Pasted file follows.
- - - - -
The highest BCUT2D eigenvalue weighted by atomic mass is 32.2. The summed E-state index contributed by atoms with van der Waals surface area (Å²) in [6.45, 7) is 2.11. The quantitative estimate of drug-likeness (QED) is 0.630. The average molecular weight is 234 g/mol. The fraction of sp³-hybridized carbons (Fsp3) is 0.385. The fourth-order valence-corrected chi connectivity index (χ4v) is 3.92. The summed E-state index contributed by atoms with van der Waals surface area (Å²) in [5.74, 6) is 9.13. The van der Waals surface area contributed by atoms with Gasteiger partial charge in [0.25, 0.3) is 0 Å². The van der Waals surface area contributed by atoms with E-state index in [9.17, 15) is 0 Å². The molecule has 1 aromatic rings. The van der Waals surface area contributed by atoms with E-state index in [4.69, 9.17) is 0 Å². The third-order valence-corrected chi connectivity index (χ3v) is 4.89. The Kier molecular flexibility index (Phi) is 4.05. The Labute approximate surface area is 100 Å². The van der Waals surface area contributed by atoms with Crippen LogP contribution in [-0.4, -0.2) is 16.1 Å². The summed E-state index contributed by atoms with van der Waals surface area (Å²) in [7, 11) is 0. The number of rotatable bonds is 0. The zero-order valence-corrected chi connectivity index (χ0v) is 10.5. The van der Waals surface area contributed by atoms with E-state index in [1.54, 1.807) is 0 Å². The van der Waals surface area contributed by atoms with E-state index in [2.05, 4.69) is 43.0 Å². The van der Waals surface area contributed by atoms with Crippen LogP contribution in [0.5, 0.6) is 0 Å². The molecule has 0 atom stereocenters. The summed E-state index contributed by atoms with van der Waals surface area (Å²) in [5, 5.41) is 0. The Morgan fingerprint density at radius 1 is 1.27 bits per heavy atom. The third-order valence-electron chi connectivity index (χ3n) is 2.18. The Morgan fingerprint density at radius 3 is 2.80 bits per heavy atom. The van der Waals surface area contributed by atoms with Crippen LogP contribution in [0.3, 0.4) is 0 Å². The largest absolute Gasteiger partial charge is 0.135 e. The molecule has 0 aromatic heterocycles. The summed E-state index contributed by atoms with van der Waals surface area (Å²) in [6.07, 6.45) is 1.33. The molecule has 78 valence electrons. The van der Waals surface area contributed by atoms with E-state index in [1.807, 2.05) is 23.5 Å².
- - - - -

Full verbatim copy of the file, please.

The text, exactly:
The highest BCUT2D eigenvalue weighted by atomic mass is 32.2. The summed E-state index contributed by atoms with van der Waals surface area (Å²) in [6.45, 7) is 2.11. The quantitative estimate of drug-likeness (QED) is 0.630. The average molecular weight is 234 g/mol. The fraction of sp³-hybridized carbons (Fsp3) is 0.385. The fourth-order valence-corrected chi connectivity index (χ4v) is 3.92. The summed E-state index contributed by atoms with van der Waals surface area (Å²) in [5.74, 6) is 9.13. The van der Waals surface area contributed by atoms with Gasteiger partial charge in [0.25, 0.3) is 0 Å². The van der Waals surface area contributed by atoms with E-state index in [9.17, 15) is 0 Å². The molecule has 1 aromatic rings. The van der Waals surface area contributed by atoms with E-state index in [4.69, 9.17) is 0 Å². The third-order valence-corrected chi connectivity index (χ3v) is 4.89. The Kier molecular flexibility index (Phi) is 4.05. The Labute approximate surface area is 100 Å². The van der Waals surface area contributed by atoms with Crippen LogP contribution in [-0.4, -0.2) is 16.1 Å². The summed E-state index contributed by atoms with van der Waals surface area (Å²) in [7, 11) is 0. The number of rotatable bonds is 0. The zero-order valence-corrected chi connectivity index (χ0v) is 10.5. The van der Waals surface area contributed by atoms with E-state index in [1.54, 1.807) is 0 Å². The van der Waals surface area contributed by atoms with E-state index in [2.05, 4.69) is 43.0 Å². The van der Waals surface area contributed by atoms with Crippen LogP contribution in [0.5, 0.6) is 0 Å². The molecule has 0 atom stereocenters. The summed E-state index contributed by atoms with van der Waals surface area (Å²) in [5, 5.41) is 0. The Morgan fingerprint density at radius 1 is 1.27 bits per heavy atom. The third-order valence-electron chi connectivity index (χ3n) is 2.18. The Morgan fingerprint density at radius 3 is 2.80 bits per heavy atom. The van der Waals surface area contributed by atoms with Crippen LogP contribution in [0.3, 0.4) is 0 Å². The largest absolute Gasteiger partial charge is 0.135 e. The molecule has 0 aromatic heterocycles. The summed E-state index contributed by atoms with van der Waals surface area (Å²) in [6.07, 6.45) is 1.33. The molecule has 78 valence electrons. The van der Waals surface area contributed by atoms with E-state index in [1.807, 2.05) is 23.5 Å².